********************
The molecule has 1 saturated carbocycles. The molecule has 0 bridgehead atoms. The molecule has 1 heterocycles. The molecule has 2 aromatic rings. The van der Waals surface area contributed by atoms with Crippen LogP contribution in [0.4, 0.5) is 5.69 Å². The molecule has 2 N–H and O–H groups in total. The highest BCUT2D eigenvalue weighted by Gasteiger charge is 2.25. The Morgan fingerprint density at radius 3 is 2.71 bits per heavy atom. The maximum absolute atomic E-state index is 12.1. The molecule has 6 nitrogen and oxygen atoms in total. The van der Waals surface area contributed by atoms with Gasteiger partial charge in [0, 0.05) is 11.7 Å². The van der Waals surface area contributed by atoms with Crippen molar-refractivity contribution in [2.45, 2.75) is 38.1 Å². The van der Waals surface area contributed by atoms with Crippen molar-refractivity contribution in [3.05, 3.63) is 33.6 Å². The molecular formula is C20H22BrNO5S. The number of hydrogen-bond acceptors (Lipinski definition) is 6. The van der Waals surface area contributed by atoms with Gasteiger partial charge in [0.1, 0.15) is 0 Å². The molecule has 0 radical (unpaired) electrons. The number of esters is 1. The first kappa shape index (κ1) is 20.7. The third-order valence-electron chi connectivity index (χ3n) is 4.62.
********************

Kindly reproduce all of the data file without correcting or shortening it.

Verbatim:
The molecule has 1 saturated carbocycles. The molecule has 0 bridgehead atoms. The molecule has 1 heterocycles. The molecule has 2 aromatic rings. The van der Waals surface area contributed by atoms with Crippen LogP contribution in [0.4, 0.5) is 5.69 Å². The molecule has 2 N–H and O–H groups in total. The highest BCUT2D eigenvalue weighted by Gasteiger charge is 2.25. The Morgan fingerprint density at radius 3 is 2.71 bits per heavy atom. The maximum absolute atomic E-state index is 12.1. The molecule has 6 nitrogen and oxygen atoms in total. The van der Waals surface area contributed by atoms with Gasteiger partial charge in [0, 0.05) is 11.7 Å². The van der Waals surface area contributed by atoms with Crippen molar-refractivity contribution in [2.45, 2.75) is 38.1 Å². The van der Waals surface area contributed by atoms with Crippen molar-refractivity contribution in [3.05, 3.63) is 33.6 Å². The molecular formula is C20H22BrNO5S. The number of hydrogen-bond acceptors (Lipinski definition) is 6. The van der Waals surface area contributed by atoms with Gasteiger partial charge in [0.1, 0.15) is 0 Å². The molecule has 0 radical (unpaired) electrons. The number of esters is 1. The first kappa shape index (κ1) is 20.7. The third-order valence-electron chi connectivity index (χ3n) is 4.62.